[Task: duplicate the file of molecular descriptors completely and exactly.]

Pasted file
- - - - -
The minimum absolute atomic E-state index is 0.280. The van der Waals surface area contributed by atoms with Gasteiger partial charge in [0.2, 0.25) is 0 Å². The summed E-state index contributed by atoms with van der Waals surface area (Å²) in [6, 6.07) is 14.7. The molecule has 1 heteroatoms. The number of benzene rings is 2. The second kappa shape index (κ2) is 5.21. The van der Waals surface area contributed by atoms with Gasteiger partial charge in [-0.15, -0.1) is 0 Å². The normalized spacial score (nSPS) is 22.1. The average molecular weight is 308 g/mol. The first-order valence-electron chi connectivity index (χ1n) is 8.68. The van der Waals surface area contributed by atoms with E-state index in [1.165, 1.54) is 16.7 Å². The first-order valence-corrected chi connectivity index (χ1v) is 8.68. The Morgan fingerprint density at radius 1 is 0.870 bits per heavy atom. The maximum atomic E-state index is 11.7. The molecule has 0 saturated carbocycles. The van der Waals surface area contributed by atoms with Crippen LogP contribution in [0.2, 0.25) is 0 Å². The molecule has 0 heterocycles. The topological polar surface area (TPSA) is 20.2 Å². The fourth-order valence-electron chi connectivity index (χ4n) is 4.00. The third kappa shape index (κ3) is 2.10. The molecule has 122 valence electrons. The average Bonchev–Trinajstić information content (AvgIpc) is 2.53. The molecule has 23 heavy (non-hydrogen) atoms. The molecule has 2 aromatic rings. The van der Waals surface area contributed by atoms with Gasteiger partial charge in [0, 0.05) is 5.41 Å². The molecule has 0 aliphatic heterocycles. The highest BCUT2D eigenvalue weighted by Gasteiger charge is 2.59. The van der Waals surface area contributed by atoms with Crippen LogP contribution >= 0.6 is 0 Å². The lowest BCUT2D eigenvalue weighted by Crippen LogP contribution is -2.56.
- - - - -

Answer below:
The minimum absolute atomic E-state index is 0.280. The van der Waals surface area contributed by atoms with Gasteiger partial charge in [0.2, 0.25) is 0 Å². The summed E-state index contributed by atoms with van der Waals surface area (Å²) in [6, 6.07) is 14.7. The molecule has 1 heteroatoms. The number of benzene rings is 2. The second kappa shape index (κ2) is 5.21. The van der Waals surface area contributed by atoms with Gasteiger partial charge in [-0.15, -0.1) is 0 Å². The normalized spacial score (nSPS) is 22.1. The average molecular weight is 308 g/mol. The first-order valence-electron chi connectivity index (χ1n) is 8.68. The van der Waals surface area contributed by atoms with E-state index in [1.165, 1.54) is 16.7 Å². The first-order valence-corrected chi connectivity index (χ1v) is 8.68. The Morgan fingerprint density at radius 1 is 0.870 bits per heavy atom. The maximum atomic E-state index is 11.7. The molecule has 0 saturated carbocycles. The van der Waals surface area contributed by atoms with Crippen LogP contribution in [0.2, 0.25) is 0 Å². The molecule has 0 heterocycles. The topological polar surface area (TPSA) is 20.2 Å². The fourth-order valence-electron chi connectivity index (χ4n) is 4.00. The third kappa shape index (κ3) is 2.10. The molecule has 122 valence electrons. The average Bonchev–Trinajstić information content (AvgIpc) is 2.53. The molecule has 23 heavy (non-hydrogen) atoms. The molecule has 2 aromatic rings. The van der Waals surface area contributed by atoms with Gasteiger partial charge in [0, 0.05) is 5.41 Å². The molecule has 0 aliphatic heterocycles. The highest BCUT2D eigenvalue weighted by Gasteiger charge is 2.59. The van der Waals surface area contributed by atoms with Crippen LogP contribution >= 0.6 is 0 Å². The lowest BCUT2D eigenvalue weighted by Crippen LogP contribution is -2.56.